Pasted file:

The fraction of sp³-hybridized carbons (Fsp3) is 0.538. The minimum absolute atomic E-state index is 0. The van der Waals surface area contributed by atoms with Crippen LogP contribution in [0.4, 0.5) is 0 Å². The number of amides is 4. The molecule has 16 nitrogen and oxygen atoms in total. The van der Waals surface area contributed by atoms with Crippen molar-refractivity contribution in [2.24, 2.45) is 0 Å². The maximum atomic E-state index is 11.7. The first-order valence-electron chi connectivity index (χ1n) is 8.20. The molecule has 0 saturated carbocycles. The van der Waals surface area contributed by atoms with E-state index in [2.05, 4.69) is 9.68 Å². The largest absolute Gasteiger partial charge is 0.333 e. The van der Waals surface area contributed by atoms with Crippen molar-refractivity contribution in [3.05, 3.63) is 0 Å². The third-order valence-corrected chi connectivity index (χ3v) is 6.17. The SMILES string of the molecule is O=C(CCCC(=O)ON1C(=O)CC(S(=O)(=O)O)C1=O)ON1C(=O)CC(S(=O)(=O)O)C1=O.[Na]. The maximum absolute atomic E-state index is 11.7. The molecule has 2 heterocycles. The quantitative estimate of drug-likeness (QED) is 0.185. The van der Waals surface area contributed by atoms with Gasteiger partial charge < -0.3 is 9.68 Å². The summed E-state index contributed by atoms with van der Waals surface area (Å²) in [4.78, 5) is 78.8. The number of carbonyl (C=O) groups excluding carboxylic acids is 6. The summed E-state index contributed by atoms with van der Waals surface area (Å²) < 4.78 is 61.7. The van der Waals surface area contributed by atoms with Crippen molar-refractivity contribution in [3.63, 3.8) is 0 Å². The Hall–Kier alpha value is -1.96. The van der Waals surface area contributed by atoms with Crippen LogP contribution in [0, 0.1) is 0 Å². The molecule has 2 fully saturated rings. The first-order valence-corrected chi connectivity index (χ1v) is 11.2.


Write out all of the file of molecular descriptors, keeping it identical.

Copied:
The fraction of sp³-hybridized carbons (Fsp3) is 0.538. The minimum absolute atomic E-state index is 0. The van der Waals surface area contributed by atoms with Crippen LogP contribution in [0.4, 0.5) is 0 Å². The number of amides is 4. The molecule has 16 nitrogen and oxygen atoms in total. The van der Waals surface area contributed by atoms with Crippen molar-refractivity contribution in [2.24, 2.45) is 0 Å². The maximum atomic E-state index is 11.7. The first-order valence-electron chi connectivity index (χ1n) is 8.20. The molecule has 0 saturated carbocycles. The van der Waals surface area contributed by atoms with E-state index in [2.05, 4.69) is 9.68 Å². The largest absolute Gasteiger partial charge is 0.333 e. The van der Waals surface area contributed by atoms with Crippen molar-refractivity contribution in [3.05, 3.63) is 0 Å². The third-order valence-corrected chi connectivity index (χ3v) is 6.17. The SMILES string of the molecule is O=C(CCCC(=O)ON1C(=O)CC(S(=O)(=O)O)C1=O)ON1C(=O)CC(S(=O)(=O)O)C1=O.[Na]. The maximum absolute atomic E-state index is 11.7. The molecule has 2 heterocycles. The quantitative estimate of drug-likeness (QED) is 0.185. The van der Waals surface area contributed by atoms with Gasteiger partial charge < -0.3 is 9.68 Å². The summed E-state index contributed by atoms with van der Waals surface area (Å²) in [4.78, 5) is 78.8. The number of carbonyl (C=O) groups excluding carboxylic acids is 6. The summed E-state index contributed by atoms with van der Waals surface area (Å²) < 4.78 is 61.7. The van der Waals surface area contributed by atoms with Crippen molar-refractivity contribution in [3.63, 3.8) is 0 Å². The Hall–Kier alpha value is -1.96. The van der Waals surface area contributed by atoms with Crippen LogP contribution in [0, 0.1) is 0 Å². The molecule has 2 fully saturated rings. The first-order valence-corrected chi connectivity index (χ1v) is 11.2.